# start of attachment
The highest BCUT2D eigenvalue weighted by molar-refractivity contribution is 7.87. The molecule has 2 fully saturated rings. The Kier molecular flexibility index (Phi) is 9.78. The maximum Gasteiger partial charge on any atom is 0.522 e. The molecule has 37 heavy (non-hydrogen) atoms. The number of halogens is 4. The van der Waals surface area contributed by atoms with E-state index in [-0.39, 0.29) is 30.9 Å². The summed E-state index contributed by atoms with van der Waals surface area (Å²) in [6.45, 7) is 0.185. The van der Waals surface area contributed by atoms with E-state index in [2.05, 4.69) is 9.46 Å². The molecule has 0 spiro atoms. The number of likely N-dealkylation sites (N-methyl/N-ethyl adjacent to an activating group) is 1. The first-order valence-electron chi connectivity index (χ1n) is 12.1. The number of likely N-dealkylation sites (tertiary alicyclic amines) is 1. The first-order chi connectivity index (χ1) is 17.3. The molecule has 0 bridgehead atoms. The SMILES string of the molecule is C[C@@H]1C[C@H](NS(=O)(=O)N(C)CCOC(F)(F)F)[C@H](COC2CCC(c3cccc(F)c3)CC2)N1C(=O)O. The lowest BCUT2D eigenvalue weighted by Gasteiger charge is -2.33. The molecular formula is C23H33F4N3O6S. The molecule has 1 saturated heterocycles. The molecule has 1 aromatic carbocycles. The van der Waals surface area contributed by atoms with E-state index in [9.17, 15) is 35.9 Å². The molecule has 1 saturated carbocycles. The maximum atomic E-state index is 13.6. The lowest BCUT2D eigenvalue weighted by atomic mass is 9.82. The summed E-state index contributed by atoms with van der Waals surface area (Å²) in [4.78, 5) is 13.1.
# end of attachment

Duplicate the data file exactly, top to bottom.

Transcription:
The highest BCUT2D eigenvalue weighted by molar-refractivity contribution is 7.87. The molecule has 2 fully saturated rings. The Kier molecular flexibility index (Phi) is 9.78. The maximum Gasteiger partial charge on any atom is 0.522 e. The molecule has 37 heavy (non-hydrogen) atoms. The number of halogens is 4. The van der Waals surface area contributed by atoms with E-state index in [-0.39, 0.29) is 30.9 Å². The summed E-state index contributed by atoms with van der Waals surface area (Å²) in [6.45, 7) is 0.185. The van der Waals surface area contributed by atoms with E-state index in [2.05, 4.69) is 9.46 Å². The molecule has 0 spiro atoms. The number of likely N-dealkylation sites (N-methyl/N-ethyl adjacent to an activating group) is 1. The first-order valence-electron chi connectivity index (χ1n) is 12.1. The number of likely N-dealkylation sites (tertiary alicyclic amines) is 1. The first-order chi connectivity index (χ1) is 17.3. The molecule has 0 bridgehead atoms. The SMILES string of the molecule is C[C@@H]1C[C@H](NS(=O)(=O)N(C)CCOC(F)(F)F)[C@H](COC2CCC(c3cccc(F)c3)CC2)N1C(=O)O. The lowest BCUT2D eigenvalue weighted by Gasteiger charge is -2.33. The molecular formula is C23H33F4N3O6S. The molecule has 1 saturated heterocycles. The molecule has 1 aromatic carbocycles. The van der Waals surface area contributed by atoms with E-state index in [9.17, 15) is 35.9 Å². The molecule has 1 saturated carbocycles. The maximum atomic E-state index is 13.6. The lowest BCUT2D eigenvalue weighted by atomic mass is 9.82. The summed E-state index contributed by atoms with van der Waals surface area (Å²) in [4.78, 5) is 13.1.